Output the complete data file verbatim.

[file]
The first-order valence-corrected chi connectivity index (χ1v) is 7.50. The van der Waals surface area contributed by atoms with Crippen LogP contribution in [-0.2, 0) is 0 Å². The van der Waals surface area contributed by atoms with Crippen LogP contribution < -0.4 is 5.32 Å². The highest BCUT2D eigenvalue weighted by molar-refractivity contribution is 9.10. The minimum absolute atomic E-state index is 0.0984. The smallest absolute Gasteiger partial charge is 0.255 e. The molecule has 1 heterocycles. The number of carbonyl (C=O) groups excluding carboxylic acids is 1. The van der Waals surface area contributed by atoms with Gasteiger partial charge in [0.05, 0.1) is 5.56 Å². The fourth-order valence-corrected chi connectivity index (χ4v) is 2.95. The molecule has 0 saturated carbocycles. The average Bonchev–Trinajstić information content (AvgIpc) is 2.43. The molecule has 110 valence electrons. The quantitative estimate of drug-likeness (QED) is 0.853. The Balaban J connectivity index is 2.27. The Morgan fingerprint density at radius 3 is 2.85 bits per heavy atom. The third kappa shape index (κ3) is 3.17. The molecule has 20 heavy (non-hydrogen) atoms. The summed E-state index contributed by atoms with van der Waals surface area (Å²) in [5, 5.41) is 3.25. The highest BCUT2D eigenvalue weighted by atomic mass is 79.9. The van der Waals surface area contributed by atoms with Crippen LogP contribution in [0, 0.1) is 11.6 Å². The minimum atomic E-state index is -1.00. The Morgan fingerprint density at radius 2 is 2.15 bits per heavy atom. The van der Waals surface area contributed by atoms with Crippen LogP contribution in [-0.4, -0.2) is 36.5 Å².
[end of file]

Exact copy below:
The first-order valence-corrected chi connectivity index (χ1v) is 7.50. The van der Waals surface area contributed by atoms with Crippen LogP contribution in [-0.2, 0) is 0 Å². The van der Waals surface area contributed by atoms with Crippen LogP contribution < -0.4 is 5.32 Å². The highest BCUT2D eigenvalue weighted by molar-refractivity contribution is 9.10. The minimum absolute atomic E-state index is 0.0984. The smallest absolute Gasteiger partial charge is 0.255 e. The molecule has 1 heterocycles. The number of carbonyl (C=O) groups excluding carboxylic acids is 1. The van der Waals surface area contributed by atoms with Gasteiger partial charge in [0.05, 0.1) is 5.56 Å². The fourth-order valence-corrected chi connectivity index (χ4v) is 2.95. The molecule has 0 saturated carbocycles. The average Bonchev–Trinajstić information content (AvgIpc) is 2.43. The molecule has 110 valence electrons. The quantitative estimate of drug-likeness (QED) is 0.853. The Balaban J connectivity index is 2.27. The Morgan fingerprint density at radius 3 is 2.85 bits per heavy atom. The third kappa shape index (κ3) is 3.17. The molecule has 20 heavy (non-hydrogen) atoms. The summed E-state index contributed by atoms with van der Waals surface area (Å²) in [5, 5.41) is 3.25. The highest BCUT2D eigenvalue weighted by atomic mass is 79.9. The van der Waals surface area contributed by atoms with Crippen LogP contribution in [0, 0.1) is 11.6 Å². The minimum atomic E-state index is -1.00. The Morgan fingerprint density at radius 2 is 2.15 bits per heavy atom. The van der Waals surface area contributed by atoms with Crippen LogP contribution in [-0.4, -0.2) is 36.5 Å².